According to common knowledge and retrospective studies, approximately 75–90% of patients with rheumatoid arthritis (RA) will improve during pregnancy. Prospective data on disease activity during pregnancy are limited. Therefore, this study aimed to prospectively determine the disease activity during pregnancy in RA patients treated in an era of new treatment options.


For 84 RA patients (American College of Rheumatology criteria), a Disease Activity Score in 28 joints (DAS28) and medication use were obtained, before conception if possible, at each trimester of pregnancy and at 6, 12, and 26 weeks postpartum. Improvement and deterioration were determined by assessing changes in DAS28 and by applying the DAS28-derived European League Against Rheumatism (EULAR) response criteria.


Disease activity decreased with statistical significance (P = 0.035) during pregnancy and increased postpartum. In patients with at least moderate disease activity in the first trimester (n = 52), at least 48% had a moderate response during pregnancy according to EULAR-defined response criteria. In patients with low disease activity in the first trimester (n = 32), disease activity was stable during pregnancy. Thirty-nine percent of patients had at least a moderate flare postpartum according to reversed EULAR response criteria. Less medication was used during pregnancy compared with before conception and compared with postpartum.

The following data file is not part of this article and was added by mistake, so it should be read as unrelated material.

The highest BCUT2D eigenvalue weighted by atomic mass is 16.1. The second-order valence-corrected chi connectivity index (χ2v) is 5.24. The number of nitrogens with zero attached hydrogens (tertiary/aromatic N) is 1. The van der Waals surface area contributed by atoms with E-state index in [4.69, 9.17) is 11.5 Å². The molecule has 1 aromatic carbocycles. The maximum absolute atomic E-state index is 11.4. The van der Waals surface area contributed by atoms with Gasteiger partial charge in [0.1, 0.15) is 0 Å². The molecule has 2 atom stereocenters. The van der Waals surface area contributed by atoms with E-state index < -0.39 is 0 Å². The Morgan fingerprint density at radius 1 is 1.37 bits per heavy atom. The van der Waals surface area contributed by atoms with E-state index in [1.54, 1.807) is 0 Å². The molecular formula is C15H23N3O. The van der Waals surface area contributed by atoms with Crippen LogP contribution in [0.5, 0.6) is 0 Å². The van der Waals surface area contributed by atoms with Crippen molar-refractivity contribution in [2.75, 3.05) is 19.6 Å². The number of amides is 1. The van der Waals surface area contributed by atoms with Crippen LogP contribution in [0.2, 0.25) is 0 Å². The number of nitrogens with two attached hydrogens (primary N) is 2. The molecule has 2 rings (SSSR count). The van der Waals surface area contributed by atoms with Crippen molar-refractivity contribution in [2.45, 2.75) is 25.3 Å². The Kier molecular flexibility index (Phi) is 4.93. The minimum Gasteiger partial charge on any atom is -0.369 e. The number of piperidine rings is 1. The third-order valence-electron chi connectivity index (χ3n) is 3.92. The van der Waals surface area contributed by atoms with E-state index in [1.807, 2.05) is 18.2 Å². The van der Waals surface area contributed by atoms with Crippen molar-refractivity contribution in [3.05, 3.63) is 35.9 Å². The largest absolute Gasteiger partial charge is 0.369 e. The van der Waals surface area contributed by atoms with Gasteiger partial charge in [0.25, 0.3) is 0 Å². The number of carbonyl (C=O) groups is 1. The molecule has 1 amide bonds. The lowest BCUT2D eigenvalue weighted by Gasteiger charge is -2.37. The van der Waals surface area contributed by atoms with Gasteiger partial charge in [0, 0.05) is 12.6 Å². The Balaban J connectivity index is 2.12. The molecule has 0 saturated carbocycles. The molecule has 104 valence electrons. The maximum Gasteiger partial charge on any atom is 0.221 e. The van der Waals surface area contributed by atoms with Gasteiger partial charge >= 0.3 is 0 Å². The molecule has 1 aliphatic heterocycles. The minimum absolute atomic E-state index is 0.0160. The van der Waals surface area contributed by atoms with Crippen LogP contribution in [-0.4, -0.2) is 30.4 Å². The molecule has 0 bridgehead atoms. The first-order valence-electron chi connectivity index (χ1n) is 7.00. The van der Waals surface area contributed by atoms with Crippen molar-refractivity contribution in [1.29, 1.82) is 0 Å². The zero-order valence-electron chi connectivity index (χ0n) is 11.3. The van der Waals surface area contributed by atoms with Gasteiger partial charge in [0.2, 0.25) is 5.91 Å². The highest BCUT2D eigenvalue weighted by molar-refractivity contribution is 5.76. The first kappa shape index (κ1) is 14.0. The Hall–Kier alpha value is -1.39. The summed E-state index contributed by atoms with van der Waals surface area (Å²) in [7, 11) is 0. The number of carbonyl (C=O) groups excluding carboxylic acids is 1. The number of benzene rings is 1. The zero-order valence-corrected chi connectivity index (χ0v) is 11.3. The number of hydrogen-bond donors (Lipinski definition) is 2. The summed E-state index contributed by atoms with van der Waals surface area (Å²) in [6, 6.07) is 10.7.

This study demonstrates that patients achieve remission during pregnancy and deteriorate postpartum, although less frequently than previously described.